• long-lasting neuromodulation;
  • neuropeptide;
  • spinal cord;
  • tachykinin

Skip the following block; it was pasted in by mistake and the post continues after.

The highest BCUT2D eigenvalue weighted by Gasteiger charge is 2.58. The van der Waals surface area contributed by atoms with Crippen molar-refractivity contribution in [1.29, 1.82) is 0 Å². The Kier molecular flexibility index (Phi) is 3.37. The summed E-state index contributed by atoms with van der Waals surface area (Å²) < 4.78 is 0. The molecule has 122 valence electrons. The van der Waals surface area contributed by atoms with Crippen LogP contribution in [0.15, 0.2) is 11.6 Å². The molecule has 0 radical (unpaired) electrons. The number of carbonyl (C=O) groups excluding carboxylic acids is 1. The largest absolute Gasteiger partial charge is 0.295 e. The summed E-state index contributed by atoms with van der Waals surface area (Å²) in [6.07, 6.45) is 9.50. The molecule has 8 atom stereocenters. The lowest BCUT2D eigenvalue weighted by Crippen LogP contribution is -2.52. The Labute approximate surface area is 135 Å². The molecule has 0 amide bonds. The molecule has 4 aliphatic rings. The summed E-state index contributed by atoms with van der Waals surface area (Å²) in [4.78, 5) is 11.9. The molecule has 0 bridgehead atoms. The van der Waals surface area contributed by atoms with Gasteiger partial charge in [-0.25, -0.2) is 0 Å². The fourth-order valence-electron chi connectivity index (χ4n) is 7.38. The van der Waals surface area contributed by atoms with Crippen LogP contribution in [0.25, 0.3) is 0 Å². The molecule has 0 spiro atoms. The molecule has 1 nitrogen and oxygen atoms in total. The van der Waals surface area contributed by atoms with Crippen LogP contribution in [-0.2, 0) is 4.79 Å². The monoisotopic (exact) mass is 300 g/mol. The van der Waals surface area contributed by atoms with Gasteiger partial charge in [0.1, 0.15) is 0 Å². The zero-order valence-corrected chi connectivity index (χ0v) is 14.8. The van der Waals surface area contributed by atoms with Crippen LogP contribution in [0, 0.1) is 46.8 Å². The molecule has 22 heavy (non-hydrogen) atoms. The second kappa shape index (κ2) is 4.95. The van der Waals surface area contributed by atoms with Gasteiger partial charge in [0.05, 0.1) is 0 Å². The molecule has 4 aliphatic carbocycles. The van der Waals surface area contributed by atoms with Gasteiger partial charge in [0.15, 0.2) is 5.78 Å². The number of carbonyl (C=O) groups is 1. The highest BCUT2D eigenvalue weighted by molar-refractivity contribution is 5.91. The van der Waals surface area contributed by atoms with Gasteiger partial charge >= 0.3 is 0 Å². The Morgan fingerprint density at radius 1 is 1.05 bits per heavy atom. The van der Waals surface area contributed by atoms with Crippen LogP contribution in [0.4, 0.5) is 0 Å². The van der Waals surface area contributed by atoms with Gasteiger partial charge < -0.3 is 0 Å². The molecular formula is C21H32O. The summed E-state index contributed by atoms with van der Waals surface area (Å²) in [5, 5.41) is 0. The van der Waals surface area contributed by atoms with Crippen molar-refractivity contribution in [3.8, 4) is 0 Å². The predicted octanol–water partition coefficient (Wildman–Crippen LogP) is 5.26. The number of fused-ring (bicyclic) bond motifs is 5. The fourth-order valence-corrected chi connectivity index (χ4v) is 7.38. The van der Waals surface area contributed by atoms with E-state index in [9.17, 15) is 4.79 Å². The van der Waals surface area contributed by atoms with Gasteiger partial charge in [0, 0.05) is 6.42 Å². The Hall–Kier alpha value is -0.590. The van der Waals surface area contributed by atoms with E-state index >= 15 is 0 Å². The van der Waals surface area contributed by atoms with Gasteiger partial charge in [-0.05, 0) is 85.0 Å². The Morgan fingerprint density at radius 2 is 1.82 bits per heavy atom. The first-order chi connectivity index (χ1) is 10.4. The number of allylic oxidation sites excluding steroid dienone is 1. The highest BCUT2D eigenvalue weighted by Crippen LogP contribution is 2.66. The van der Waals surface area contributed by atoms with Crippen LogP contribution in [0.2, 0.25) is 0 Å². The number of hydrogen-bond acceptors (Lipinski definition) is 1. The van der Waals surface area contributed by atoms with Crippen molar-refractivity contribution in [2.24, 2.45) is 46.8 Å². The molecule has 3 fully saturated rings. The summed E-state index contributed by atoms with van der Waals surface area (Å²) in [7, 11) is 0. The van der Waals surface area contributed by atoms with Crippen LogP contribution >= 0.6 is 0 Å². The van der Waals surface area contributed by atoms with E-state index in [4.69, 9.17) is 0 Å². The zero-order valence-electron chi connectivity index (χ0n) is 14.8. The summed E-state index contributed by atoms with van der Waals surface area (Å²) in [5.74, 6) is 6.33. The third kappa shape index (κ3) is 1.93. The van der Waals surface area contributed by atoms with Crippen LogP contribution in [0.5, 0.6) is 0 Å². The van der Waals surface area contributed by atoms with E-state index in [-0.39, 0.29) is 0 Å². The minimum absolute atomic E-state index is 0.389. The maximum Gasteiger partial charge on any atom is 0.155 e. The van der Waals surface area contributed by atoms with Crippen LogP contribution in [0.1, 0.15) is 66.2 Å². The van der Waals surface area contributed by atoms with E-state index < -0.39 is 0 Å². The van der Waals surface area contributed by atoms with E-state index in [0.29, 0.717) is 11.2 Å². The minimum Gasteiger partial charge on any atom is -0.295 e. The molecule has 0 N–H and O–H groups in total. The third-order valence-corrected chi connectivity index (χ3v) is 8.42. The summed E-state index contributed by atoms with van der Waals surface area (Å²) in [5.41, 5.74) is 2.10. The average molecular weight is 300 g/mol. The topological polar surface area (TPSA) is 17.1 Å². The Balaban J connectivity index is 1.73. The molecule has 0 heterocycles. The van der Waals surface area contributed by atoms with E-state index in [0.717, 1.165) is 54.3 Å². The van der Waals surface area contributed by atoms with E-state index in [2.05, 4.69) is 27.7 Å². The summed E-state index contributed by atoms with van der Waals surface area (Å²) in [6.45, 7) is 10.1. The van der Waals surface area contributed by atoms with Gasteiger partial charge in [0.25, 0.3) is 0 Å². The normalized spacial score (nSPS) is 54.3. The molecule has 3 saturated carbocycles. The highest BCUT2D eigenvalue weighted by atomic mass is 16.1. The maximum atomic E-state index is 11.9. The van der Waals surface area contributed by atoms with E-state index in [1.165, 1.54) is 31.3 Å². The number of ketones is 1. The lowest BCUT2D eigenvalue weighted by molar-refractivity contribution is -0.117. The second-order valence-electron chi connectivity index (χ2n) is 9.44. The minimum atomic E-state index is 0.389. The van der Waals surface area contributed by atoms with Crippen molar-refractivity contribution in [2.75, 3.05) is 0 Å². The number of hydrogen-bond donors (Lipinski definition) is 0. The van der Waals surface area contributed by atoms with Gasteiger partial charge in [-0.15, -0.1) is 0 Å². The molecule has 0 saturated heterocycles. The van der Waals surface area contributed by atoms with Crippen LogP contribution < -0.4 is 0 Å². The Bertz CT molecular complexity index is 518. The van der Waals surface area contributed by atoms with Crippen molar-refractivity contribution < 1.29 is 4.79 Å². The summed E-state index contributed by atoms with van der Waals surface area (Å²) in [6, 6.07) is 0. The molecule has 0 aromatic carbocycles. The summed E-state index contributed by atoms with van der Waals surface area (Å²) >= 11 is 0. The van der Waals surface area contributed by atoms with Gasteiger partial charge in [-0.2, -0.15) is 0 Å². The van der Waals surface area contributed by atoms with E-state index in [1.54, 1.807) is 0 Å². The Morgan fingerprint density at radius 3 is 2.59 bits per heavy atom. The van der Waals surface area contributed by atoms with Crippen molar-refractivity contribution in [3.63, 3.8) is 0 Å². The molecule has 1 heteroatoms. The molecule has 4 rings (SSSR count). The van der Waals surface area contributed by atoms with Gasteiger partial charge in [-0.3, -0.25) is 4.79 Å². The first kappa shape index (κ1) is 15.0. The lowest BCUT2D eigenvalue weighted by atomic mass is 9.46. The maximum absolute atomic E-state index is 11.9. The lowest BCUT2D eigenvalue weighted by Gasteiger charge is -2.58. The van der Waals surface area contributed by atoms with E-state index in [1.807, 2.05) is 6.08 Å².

Bath application of the tachykinin neuropeptide substance P (1 μm) for 10 min causes long-lasting (> 24 h) modulation of the frequency and regularity of NMDA-evoked locomotor bursts in the lamprey. The change in burst frequency has an induction phase (< 2 h), which depends on the potentiation of NMDA responses and an increase in intracellular calcium levels, and a maintenance phase (> 2 h), that is blocked by translational protein synthesis inhibitors. Here, the maintenance phase has been examined further. Unlike translation inhibitors, the transcription inhibitors actinomycin D and 5,6-dichlorobenzimidazole riboside (DRB) failed to reverse the change in burst frequency 2–3 h after substance P application, suggesting that the protein synthesized at this time does not require de novo RNA synthesis. Transcription inhibitors, however, reversed the change in burst frequency 15–24 h after substance P application, as did brefeldin A, which disrupts the Golgi complex and thus interferes with the post-translational transport of proteins. The change in burst regularity was unaffected by transcription or translation inhibitors, but was partially reversed by protein kinase A inhibitors applied 2.5–8 h after substance P. The glycoprotein synthesis inhibitor 2-deoxygalactose did not affect the changes in burst frequency or burst regularity. These results suggest that there are two phases to the maintenance of the change in burst frequency: an intermediate protein-, but not RNA-, synthesis-dependent phase, and a final RNA-synthesis-dependent phase. The change in burst regularity is protein-synthesis-independent, but may depend on activation of protein kinase A for at least 8 h after substance P application.